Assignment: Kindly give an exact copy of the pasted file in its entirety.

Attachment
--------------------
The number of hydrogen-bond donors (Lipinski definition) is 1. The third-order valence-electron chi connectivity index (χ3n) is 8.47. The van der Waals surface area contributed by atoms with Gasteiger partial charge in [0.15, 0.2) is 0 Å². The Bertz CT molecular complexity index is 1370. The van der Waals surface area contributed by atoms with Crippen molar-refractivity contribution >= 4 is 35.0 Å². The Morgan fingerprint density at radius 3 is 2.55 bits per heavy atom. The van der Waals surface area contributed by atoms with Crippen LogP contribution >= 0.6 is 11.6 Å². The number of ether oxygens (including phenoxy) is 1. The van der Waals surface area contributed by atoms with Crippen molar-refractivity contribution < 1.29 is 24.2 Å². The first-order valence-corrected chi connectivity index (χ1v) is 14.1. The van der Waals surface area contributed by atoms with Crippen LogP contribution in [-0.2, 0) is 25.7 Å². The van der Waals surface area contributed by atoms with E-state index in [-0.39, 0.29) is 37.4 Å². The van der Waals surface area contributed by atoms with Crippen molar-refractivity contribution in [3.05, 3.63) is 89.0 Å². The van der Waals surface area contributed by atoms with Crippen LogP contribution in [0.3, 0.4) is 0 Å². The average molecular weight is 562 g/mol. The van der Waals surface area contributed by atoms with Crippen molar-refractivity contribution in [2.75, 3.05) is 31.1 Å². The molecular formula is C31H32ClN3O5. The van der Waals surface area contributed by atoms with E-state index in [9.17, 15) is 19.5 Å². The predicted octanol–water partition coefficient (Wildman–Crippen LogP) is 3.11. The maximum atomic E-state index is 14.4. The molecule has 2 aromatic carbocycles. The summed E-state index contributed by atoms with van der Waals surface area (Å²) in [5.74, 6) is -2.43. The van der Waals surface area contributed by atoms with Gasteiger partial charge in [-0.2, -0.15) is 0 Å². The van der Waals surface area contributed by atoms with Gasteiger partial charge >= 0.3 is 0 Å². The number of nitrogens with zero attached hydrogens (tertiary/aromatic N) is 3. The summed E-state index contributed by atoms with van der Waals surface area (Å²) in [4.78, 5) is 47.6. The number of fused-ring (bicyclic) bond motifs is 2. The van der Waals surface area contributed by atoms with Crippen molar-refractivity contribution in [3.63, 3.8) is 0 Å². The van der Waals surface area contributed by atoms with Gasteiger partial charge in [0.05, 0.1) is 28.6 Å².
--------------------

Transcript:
The number of hydrogen-bond donors (Lipinski definition) is 1. The third-order valence-electron chi connectivity index (χ3n) is 8.47. The van der Waals surface area contributed by atoms with Gasteiger partial charge in [0.15, 0.2) is 0 Å². The Bertz CT molecular complexity index is 1370. The van der Waals surface area contributed by atoms with Crippen molar-refractivity contribution >= 4 is 35.0 Å². The Morgan fingerprint density at radius 3 is 2.55 bits per heavy atom. The van der Waals surface area contributed by atoms with Crippen LogP contribution >= 0.6 is 11.6 Å². The number of ether oxygens (including phenoxy) is 1. The van der Waals surface area contributed by atoms with Crippen molar-refractivity contribution < 1.29 is 24.2 Å². The first-order valence-corrected chi connectivity index (χ1v) is 14.1. The van der Waals surface area contributed by atoms with Crippen LogP contribution in [-0.2, 0) is 25.7 Å². The van der Waals surface area contributed by atoms with E-state index in [-0.39, 0.29) is 37.4 Å². The van der Waals surface area contributed by atoms with Crippen molar-refractivity contribution in [3.05, 3.63) is 89.0 Å². The van der Waals surface area contributed by atoms with Crippen LogP contribution in [0.3, 0.4) is 0 Å². The average molecular weight is 562 g/mol. The van der Waals surface area contributed by atoms with Crippen molar-refractivity contribution in [2.75, 3.05) is 31.1 Å². The molecular formula is C31H32ClN3O5. The van der Waals surface area contributed by atoms with E-state index in [9.17, 15) is 19.5 Å². The predicted octanol–water partition coefficient (Wildman–Crippen LogP) is 3.11. The maximum atomic E-state index is 14.4. The molecule has 2 aromatic carbocycles. The summed E-state index contributed by atoms with van der Waals surface area (Å²) in [5.74, 6) is -2.43. The van der Waals surface area contributed by atoms with Gasteiger partial charge in [-0.2, -0.15) is 0 Å². The van der Waals surface area contributed by atoms with Gasteiger partial charge >= 0.3 is 0 Å². The number of nitrogens with zero attached hydrogens (tertiary/aromatic N) is 3. The summed E-state index contributed by atoms with van der Waals surface area (Å²) in [4.78, 5) is 47.6. The number of fused-ring (bicyclic) bond motifs is 2. The van der Waals surface area contributed by atoms with Crippen molar-refractivity contribution in [3.63, 3.8) is 0 Å². The van der Waals surface area contributed by atoms with Gasteiger partial charge in [0.05, 0.1) is 28.6 Å².